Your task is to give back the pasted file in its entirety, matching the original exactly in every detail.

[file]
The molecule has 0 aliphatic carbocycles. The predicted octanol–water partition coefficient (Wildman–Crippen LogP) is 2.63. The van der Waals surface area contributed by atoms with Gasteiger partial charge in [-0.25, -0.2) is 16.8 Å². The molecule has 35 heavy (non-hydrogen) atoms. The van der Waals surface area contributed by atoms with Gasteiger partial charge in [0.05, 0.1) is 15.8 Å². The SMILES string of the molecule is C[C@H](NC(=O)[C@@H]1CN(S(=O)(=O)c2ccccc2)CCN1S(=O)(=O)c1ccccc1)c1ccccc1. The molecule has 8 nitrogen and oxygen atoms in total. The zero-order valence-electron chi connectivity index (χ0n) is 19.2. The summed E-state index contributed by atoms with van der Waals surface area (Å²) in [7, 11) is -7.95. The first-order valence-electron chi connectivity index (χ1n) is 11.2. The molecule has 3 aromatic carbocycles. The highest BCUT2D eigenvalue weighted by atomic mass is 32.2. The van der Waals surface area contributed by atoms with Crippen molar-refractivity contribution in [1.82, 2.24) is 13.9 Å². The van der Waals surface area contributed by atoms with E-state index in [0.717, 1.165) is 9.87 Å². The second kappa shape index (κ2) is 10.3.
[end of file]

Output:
The molecule has 0 aliphatic carbocycles. The predicted octanol–water partition coefficient (Wildman–Crippen LogP) is 2.63. The van der Waals surface area contributed by atoms with Gasteiger partial charge in [-0.25, -0.2) is 16.8 Å². The molecule has 35 heavy (non-hydrogen) atoms. The van der Waals surface area contributed by atoms with Gasteiger partial charge in [0.05, 0.1) is 15.8 Å². The SMILES string of the molecule is C[C@H](NC(=O)[C@@H]1CN(S(=O)(=O)c2ccccc2)CCN1S(=O)(=O)c1ccccc1)c1ccccc1. The molecule has 8 nitrogen and oxygen atoms in total. The zero-order valence-electron chi connectivity index (χ0n) is 19.2. The summed E-state index contributed by atoms with van der Waals surface area (Å²) in [7, 11) is -7.95. The first-order valence-electron chi connectivity index (χ1n) is 11.2. The molecule has 3 aromatic carbocycles. The highest BCUT2D eigenvalue weighted by atomic mass is 32.2. The van der Waals surface area contributed by atoms with Crippen molar-refractivity contribution in [1.82, 2.24) is 13.9 Å². The van der Waals surface area contributed by atoms with E-state index in [0.717, 1.165) is 9.87 Å². The second kappa shape index (κ2) is 10.3.